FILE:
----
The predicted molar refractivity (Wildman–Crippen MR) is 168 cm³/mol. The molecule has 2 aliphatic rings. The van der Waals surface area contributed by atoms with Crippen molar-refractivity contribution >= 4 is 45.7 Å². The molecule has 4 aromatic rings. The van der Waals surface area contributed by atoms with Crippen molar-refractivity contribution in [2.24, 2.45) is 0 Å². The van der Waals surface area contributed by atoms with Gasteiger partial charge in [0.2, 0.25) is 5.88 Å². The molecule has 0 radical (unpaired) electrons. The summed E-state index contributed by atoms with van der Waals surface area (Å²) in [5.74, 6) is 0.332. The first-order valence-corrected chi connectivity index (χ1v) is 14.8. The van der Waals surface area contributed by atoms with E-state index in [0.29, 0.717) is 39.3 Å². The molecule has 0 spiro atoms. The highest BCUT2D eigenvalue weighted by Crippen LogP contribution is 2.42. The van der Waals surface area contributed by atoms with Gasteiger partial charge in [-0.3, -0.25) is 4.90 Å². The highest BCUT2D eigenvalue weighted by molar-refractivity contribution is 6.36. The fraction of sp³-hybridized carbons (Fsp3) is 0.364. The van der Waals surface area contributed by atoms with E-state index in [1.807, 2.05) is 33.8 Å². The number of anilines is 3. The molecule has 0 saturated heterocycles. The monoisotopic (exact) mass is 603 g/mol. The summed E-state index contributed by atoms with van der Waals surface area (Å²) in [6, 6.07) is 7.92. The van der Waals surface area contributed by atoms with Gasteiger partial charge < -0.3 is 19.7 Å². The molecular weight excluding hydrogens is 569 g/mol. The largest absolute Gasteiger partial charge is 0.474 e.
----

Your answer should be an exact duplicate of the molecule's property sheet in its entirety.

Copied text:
The predicted molar refractivity (Wildman–Crippen MR) is 168 cm³/mol. The molecule has 2 aliphatic rings. The van der Waals surface area contributed by atoms with Crippen molar-refractivity contribution >= 4 is 45.7 Å². The molecule has 4 aromatic rings. The van der Waals surface area contributed by atoms with Crippen molar-refractivity contribution in [2.24, 2.45) is 0 Å². The van der Waals surface area contributed by atoms with Gasteiger partial charge in [0.2, 0.25) is 5.88 Å². The molecule has 0 radical (unpaired) electrons. The summed E-state index contributed by atoms with van der Waals surface area (Å²) in [5.74, 6) is 0.332. The first-order valence-corrected chi connectivity index (χ1v) is 14.8. The van der Waals surface area contributed by atoms with E-state index in [0.29, 0.717) is 39.3 Å². The molecule has 0 spiro atoms. The highest BCUT2D eigenvalue weighted by Crippen LogP contribution is 2.42. The van der Waals surface area contributed by atoms with Gasteiger partial charge in [-0.3, -0.25) is 4.90 Å². The highest BCUT2D eigenvalue weighted by molar-refractivity contribution is 6.36. The fraction of sp³-hybridized carbons (Fsp3) is 0.364. The van der Waals surface area contributed by atoms with E-state index in [1.807, 2.05) is 33.8 Å². The number of anilines is 3. The molecule has 0 saturated heterocycles. The monoisotopic (exact) mass is 603 g/mol. The summed E-state index contributed by atoms with van der Waals surface area (Å²) in [6, 6.07) is 7.92. The van der Waals surface area contributed by atoms with Gasteiger partial charge < -0.3 is 19.7 Å². The molecular weight excluding hydrogens is 569 g/mol. The largest absolute Gasteiger partial charge is 0.474 e.